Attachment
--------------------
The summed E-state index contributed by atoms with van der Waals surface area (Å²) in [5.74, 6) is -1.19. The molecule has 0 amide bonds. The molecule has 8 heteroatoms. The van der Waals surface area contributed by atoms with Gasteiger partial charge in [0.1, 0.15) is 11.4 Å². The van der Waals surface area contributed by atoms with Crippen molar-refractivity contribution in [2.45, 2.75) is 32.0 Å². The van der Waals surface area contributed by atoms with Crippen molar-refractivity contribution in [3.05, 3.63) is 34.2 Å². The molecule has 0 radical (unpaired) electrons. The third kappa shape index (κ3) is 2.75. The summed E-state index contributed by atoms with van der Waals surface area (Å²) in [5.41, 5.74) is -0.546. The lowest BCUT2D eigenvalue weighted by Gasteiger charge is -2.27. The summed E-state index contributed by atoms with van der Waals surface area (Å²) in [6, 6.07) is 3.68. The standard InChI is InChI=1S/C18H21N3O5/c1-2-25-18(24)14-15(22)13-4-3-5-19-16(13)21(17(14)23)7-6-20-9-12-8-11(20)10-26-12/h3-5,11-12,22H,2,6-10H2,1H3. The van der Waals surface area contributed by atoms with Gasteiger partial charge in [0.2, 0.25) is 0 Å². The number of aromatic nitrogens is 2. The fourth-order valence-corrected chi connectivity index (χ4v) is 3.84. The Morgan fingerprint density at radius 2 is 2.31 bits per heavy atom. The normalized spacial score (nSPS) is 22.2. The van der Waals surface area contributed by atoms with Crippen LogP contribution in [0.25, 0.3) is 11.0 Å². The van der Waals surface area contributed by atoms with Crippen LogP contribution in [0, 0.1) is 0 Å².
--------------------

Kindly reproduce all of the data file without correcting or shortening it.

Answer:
The summed E-state index contributed by atoms with van der Waals surface area (Å²) in [5.74, 6) is -1.19. The molecule has 0 amide bonds. The molecule has 8 heteroatoms. The van der Waals surface area contributed by atoms with Gasteiger partial charge in [0.1, 0.15) is 11.4 Å². The van der Waals surface area contributed by atoms with Crippen molar-refractivity contribution in [2.45, 2.75) is 32.0 Å². The van der Waals surface area contributed by atoms with Crippen molar-refractivity contribution in [3.05, 3.63) is 34.2 Å². The molecule has 0 radical (unpaired) electrons. The third kappa shape index (κ3) is 2.75. The summed E-state index contributed by atoms with van der Waals surface area (Å²) in [5.41, 5.74) is -0.546. The lowest BCUT2D eigenvalue weighted by Gasteiger charge is -2.27. The summed E-state index contributed by atoms with van der Waals surface area (Å²) in [6, 6.07) is 3.68. The standard InChI is InChI=1S/C18H21N3O5/c1-2-25-18(24)14-15(22)13-4-3-5-19-16(13)21(17(14)23)7-6-20-9-12-8-11(20)10-26-12/h3-5,11-12,22H,2,6-10H2,1H3. The van der Waals surface area contributed by atoms with Gasteiger partial charge in [0.2, 0.25) is 0 Å². The number of aromatic nitrogens is 2. The fourth-order valence-corrected chi connectivity index (χ4v) is 3.84. The Morgan fingerprint density at radius 2 is 2.31 bits per heavy atom. The normalized spacial score (nSPS) is 22.2. The van der Waals surface area contributed by atoms with Crippen LogP contribution in [0.25, 0.3) is 11.0 Å². The van der Waals surface area contributed by atoms with Crippen LogP contribution in [0, 0.1) is 0 Å².